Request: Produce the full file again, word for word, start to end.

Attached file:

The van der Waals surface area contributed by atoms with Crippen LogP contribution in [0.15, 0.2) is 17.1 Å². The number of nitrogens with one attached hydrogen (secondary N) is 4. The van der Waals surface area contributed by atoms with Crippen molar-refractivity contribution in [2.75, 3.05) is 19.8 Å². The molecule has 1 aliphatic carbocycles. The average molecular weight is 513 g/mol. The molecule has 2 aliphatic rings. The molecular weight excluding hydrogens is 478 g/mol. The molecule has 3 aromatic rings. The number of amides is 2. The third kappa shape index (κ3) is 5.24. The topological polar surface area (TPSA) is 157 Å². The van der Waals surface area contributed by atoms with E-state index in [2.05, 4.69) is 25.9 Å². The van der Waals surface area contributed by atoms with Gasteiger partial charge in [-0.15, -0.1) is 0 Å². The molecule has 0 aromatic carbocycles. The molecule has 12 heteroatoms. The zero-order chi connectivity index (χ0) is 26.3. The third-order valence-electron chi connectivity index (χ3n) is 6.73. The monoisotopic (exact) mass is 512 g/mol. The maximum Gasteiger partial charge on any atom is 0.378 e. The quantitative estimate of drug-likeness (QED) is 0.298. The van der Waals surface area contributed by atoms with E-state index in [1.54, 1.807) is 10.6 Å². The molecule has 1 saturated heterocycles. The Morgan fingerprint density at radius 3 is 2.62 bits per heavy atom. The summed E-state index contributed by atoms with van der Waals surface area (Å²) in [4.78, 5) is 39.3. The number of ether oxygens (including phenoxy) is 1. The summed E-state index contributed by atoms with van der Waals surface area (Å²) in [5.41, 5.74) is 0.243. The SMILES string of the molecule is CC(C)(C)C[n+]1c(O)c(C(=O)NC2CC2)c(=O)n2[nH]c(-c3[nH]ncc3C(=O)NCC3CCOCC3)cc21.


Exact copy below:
The van der Waals surface area contributed by atoms with Crippen LogP contribution in [0.15, 0.2) is 17.1 Å². The number of nitrogens with one attached hydrogen (secondary N) is 4. The van der Waals surface area contributed by atoms with Crippen molar-refractivity contribution in [2.75, 3.05) is 19.8 Å². The molecule has 1 aliphatic carbocycles. The average molecular weight is 513 g/mol. The molecule has 2 aliphatic rings. The molecular weight excluding hydrogens is 478 g/mol. The molecule has 3 aromatic rings. The number of amides is 2. The third kappa shape index (κ3) is 5.24. The topological polar surface area (TPSA) is 157 Å². The van der Waals surface area contributed by atoms with E-state index in [2.05, 4.69) is 25.9 Å². The van der Waals surface area contributed by atoms with Gasteiger partial charge in [-0.15, -0.1) is 0 Å². The molecule has 0 aromatic carbocycles. The molecule has 12 heteroatoms. The zero-order chi connectivity index (χ0) is 26.3. The third-order valence-electron chi connectivity index (χ3n) is 6.73. The monoisotopic (exact) mass is 512 g/mol. The maximum Gasteiger partial charge on any atom is 0.378 e. The quantitative estimate of drug-likeness (QED) is 0.298. The van der Waals surface area contributed by atoms with E-state index in [1.54, 1.807) is 10.6 Å². The molecule has 1 saturated heterocycles. The Morgan fingerprint density at radius 3 is 2.62 bits per heavy atom. The summed E-state index contributed by atoms with van der Waals surface area (Å²) in [4.78, 5) is 39.3. The number of ether oxygens (including phenoxy) is 1. The summed E-state index contributed by atoms with van der Waals surface area (Å²) in [5.41, 5.74) is 0.243. The SMILES string of the molecule is CC(C)(C)C[n+]1c(O)c(C(=O)NC2CC2)c(=O)n2[nH]c(-c3[nH]ncc3C(=O)NCC3CCOCC3)cc21.